A hit or miss

A hit or miss

Jeffrey Deaver introduced us to a truly unique detective protagonist in his 1997 novel, The Bone Collector. Lincoln Rhyme used to be a forensic analyst, but he’s left quadriplegic after an accident. All he can move is his head.

He’s almost decided to kill himself, when he’s offered the case of a gruesome murder, the work of a possible serial killer. Rhyme finds that the cop who managed the crime scene (an ex-model named Amelia Sachs) is extremely competent, and co-opts her as his feet on the ground. Rhyme and Sachs then track the serial killer successfully, while enlightening the reading audience about the finer points of forensic analysis.

That was then. 16 years on, The Kill Room is Deaver’s 10th novel featuring the duo. And while Deaver’s skill at creating suspense and twists has not diminished, there are a few trademarks to these books that will annoy the loyal reader, as he works his way through this latest case.

The book starts with a murder in a hotel room in a Caribbean country. An activist is giving an interview to a reporter, when a sniper’s bullet smashes through the window and kills him. The flying broken glass also kills the reporter and a bodyguard. It appears to be the work of a drug cartel, until a district attorney comes to Rhyme with a leaked secret document — a kill order for the activist. Apparently, there’s an overzealous official in a clandestine government agency, who is ordering hits on suspected anti-American activists. Now the DA wants Rhyme to assemble a set of evidence against the official.

The task feels nearly impossible to start with — the crime scene is in a different country, with uncooperative officials. There are no details of the murder itself, next to nothing about the accused, and only publicly available details about the victim. Where would a forensic analyst even start? But Deaver builds up an intriguing storyline, where acquiring the clues is as interesting a process as analysing them.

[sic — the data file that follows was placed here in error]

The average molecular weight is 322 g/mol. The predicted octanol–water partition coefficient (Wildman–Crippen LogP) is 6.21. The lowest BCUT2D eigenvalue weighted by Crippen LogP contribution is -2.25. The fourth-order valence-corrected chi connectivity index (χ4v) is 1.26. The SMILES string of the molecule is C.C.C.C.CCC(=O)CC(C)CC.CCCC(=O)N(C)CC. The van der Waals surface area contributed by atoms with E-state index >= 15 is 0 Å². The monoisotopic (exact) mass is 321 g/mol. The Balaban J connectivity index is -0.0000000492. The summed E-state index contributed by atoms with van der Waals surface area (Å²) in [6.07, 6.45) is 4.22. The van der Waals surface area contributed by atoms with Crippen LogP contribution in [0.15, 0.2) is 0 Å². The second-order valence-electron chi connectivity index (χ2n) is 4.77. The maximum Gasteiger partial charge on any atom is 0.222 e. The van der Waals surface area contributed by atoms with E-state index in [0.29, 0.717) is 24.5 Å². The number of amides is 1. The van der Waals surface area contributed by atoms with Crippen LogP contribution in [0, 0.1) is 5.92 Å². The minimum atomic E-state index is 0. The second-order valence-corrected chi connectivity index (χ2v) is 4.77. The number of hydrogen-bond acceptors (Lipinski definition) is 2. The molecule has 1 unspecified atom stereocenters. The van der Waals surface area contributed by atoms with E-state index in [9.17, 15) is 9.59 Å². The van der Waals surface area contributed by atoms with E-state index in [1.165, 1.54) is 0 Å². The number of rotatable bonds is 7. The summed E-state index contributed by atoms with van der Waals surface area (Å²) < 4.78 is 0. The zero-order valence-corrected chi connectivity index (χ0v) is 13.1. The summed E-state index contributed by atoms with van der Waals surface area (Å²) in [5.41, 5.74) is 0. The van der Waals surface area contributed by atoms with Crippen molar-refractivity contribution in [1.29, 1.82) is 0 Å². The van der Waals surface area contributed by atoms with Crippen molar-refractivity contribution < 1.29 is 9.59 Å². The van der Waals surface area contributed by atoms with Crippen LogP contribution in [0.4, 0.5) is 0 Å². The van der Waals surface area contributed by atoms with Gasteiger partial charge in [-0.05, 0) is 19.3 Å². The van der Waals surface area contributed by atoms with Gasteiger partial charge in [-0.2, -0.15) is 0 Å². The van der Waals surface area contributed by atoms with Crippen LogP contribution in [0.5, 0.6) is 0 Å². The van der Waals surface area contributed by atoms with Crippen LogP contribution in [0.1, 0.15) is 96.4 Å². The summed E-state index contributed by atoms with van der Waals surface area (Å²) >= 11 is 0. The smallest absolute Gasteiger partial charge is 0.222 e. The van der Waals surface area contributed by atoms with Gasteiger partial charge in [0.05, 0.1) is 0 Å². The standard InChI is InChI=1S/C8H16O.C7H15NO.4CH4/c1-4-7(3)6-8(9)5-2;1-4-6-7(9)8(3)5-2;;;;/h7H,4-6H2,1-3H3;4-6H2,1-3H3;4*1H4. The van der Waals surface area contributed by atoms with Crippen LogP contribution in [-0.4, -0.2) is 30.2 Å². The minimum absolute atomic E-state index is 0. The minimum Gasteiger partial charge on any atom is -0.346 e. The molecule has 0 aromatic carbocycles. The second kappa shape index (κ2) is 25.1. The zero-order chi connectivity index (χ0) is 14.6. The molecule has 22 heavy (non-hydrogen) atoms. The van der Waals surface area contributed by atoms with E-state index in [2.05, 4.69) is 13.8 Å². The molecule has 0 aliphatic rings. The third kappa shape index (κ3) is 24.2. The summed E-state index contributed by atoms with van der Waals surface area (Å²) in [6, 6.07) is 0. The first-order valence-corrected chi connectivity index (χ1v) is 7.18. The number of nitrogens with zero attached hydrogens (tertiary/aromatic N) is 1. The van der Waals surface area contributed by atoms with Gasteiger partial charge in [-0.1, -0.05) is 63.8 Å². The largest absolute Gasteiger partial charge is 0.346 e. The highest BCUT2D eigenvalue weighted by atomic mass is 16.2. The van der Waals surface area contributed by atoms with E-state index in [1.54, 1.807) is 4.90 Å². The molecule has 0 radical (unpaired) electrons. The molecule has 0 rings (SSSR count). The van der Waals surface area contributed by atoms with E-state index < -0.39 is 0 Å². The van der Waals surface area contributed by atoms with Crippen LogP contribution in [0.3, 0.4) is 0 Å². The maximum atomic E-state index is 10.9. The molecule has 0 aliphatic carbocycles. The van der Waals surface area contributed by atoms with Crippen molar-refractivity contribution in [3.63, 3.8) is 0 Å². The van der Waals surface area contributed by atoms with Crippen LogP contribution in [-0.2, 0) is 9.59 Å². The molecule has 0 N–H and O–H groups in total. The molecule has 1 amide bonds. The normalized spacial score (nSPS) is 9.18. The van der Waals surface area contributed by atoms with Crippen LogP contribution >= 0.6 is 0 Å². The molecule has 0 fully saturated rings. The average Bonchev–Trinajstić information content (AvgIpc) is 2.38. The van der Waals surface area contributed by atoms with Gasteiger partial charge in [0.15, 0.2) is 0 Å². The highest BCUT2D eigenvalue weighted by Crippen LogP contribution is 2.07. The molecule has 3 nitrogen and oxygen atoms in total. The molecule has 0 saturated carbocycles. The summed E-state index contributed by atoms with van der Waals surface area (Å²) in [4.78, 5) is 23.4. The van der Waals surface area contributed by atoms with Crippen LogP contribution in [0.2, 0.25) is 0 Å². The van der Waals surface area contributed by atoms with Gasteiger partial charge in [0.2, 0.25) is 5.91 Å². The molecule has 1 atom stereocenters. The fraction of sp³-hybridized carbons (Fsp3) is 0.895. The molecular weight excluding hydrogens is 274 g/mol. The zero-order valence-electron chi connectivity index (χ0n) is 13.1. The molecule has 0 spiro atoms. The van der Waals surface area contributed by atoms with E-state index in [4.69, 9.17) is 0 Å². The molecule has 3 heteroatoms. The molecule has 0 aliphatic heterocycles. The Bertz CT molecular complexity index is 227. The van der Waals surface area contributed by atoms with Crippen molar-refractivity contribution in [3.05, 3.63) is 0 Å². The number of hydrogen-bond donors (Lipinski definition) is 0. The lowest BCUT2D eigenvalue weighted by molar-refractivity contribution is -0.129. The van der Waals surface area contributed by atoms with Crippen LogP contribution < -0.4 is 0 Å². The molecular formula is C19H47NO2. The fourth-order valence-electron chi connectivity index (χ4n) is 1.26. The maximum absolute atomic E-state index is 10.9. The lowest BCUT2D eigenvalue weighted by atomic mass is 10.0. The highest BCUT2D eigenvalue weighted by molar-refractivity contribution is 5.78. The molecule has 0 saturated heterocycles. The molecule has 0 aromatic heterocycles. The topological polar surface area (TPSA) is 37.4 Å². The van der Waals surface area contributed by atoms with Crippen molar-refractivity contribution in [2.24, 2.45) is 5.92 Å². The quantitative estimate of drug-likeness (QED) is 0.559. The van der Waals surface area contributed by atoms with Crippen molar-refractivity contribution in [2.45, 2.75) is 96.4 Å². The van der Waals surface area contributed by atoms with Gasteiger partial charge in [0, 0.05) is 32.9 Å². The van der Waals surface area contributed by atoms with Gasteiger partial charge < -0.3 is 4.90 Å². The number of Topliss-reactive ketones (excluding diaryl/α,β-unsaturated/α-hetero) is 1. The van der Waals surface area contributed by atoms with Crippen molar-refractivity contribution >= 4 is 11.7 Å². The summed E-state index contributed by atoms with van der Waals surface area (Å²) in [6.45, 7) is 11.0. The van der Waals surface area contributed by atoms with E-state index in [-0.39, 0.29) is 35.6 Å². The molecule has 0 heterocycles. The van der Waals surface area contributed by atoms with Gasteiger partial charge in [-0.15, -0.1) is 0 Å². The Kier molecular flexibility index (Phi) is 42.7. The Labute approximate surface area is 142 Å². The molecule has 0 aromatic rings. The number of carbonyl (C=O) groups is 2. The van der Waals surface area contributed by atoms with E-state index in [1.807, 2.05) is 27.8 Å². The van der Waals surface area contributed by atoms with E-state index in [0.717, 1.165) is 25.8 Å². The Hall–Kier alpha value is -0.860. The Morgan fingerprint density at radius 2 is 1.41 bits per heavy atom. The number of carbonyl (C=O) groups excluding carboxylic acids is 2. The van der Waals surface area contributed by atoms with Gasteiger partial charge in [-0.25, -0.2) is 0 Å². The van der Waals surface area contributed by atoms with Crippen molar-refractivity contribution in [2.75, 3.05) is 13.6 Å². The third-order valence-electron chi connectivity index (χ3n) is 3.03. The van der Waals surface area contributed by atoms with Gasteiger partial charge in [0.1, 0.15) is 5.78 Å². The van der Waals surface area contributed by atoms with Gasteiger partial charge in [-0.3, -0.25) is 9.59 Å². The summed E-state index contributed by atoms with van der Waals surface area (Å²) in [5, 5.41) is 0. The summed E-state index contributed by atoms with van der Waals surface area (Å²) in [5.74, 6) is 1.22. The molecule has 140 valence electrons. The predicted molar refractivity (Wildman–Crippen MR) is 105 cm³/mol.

For example, the bullet that was used to commit the murder is only examined about halfway through the book. Three pages of detailed analysis follows, deducing the type, caliber and likely manufacturer of the gun. Of course, a few pages later, the conclusions drawn are all overturned and everything now points towards a very different kind of killing.

By the time the book is three-fourths done, you’re no longer sure whether the victim was innocent, whether it was a sniper, or whether the official really ordered it — in short, of nothing at all. Deaver then goes on to spin the story on its head a few more times before coming to rest in a totally unexpected place. If this wasn’t so engagingly written, I’d call it an Abbas-Mustan film.

This tendency of pulling out the rug ever so often has become a Deaver trademark now, and so regular readers will just read, without making any conjectures as to the conclusion. Every assumption you start with will be questioned, modified and overturned. As opposed to the older ‘whodunit’ style of writing, where all the facts are on the table and just needed to be put together differently, Deaver keeps bringing in brand-new information every so often that changes everything.

There is also a marked change in the scope of the Rhyme stories. The scope of The Bone Collector was smaller, confined to a single city and a fairly focused investigation. By now, though, the stories have gone beyond these limits. The Kill Room doesn’t have a single person as the villain — it’s a government programme. It also unfolds over three different countries, takes international terrorism and government programmes as its background, and features multiple police forces. And somehow, Rhyme is still in time to save the day for all the big targets.

Deaver fans will attest to the painstaking detail with which he walks us through the forensic process — he brings in concepts that feel real to a layman while not talking down to him. This has led to his reputation as one of the best of the current crop of crime writers, winning awards multiple times.

Of course, some of the analysis is too good to be true — identifying all sorts of exotic plants and food ingredients from spectroscopy and memory is a Sherlock-holmes-level feat, not the preserve of the usual lab assistant. As an Indian, one cannot help but wish this incredible-sounding analysis really possible, and that it was applied to current crime cases in the news, like the Arushi Talwar case. Ah, if only.

Should you read it? Yes, if you don’t mind some gore, and enjoy a solidly built thriller with twists and turns. Better read The Bone Collector first, though, to know the characters better.

The Kill Room
Jeffrey Deaver
Hodder & Stoughton
2013, pp 496